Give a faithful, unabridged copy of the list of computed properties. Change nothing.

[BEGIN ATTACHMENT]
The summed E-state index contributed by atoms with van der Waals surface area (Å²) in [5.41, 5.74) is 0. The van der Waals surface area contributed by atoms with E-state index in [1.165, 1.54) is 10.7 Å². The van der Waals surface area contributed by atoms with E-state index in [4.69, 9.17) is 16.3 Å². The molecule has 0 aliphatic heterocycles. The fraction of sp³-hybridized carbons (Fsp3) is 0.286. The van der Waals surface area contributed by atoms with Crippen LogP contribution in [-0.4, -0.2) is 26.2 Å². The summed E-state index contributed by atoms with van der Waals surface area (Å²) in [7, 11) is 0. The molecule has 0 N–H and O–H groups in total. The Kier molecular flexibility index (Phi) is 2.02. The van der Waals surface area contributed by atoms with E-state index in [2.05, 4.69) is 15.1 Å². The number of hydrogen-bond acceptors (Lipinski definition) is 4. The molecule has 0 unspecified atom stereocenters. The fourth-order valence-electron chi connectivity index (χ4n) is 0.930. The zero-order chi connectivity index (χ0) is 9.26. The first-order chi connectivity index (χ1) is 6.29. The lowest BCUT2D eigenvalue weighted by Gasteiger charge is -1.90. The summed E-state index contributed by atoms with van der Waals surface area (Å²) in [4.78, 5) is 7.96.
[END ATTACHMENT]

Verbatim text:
The summed E-state index contributed by atoms with van der Waals surface area (Å²) in [5.41, 5.74) is 0. The van der Waals surface area contributed by atoms with E-state index in [1.165, 1.54) is 10.7 Å². The van der Waals surface area contributed by atoms with E-state index in [4.69, 9.17) is 16.3 Å². The molecule has 0 aliphatic heterocycles. The fraction of sp³-hybridized carbons (Fsp3) is 0.286. The van der Waals surface area contributed by atoms with Crippen LogP contribution in [-0.4, -0.2) is 26.2 Å². The summed E-state index contributed by atoms with van der Waals surface area (Å²) in [7, 11) is 0. The molecule has 0 N–H and O–H groups in total. The Kier molecular flexibility index (Phi) is 2.02. The van der Waals surface area contributed by atoms with E-state index in [2.05, 4.69) is 15.1 Å². The number of hydrogen-bond acceptors (Lipinski definition) is 4. The molecule has 0 unspecified atom stereocenters. The fourth-order valence-electron chi connectivity index (χ4n) is 0.930. The zero-order chi connectivity index (χ0) is 9.26. The first-order chi connectivity index (χ1) is 6.29. The lowest BCUT2D eigenvalue weighted by Gasteiger charge is -1.90. The summed E-state index contributed by atoms with van der Waals surface area (Å²) in [4.78, 5) is 7.96.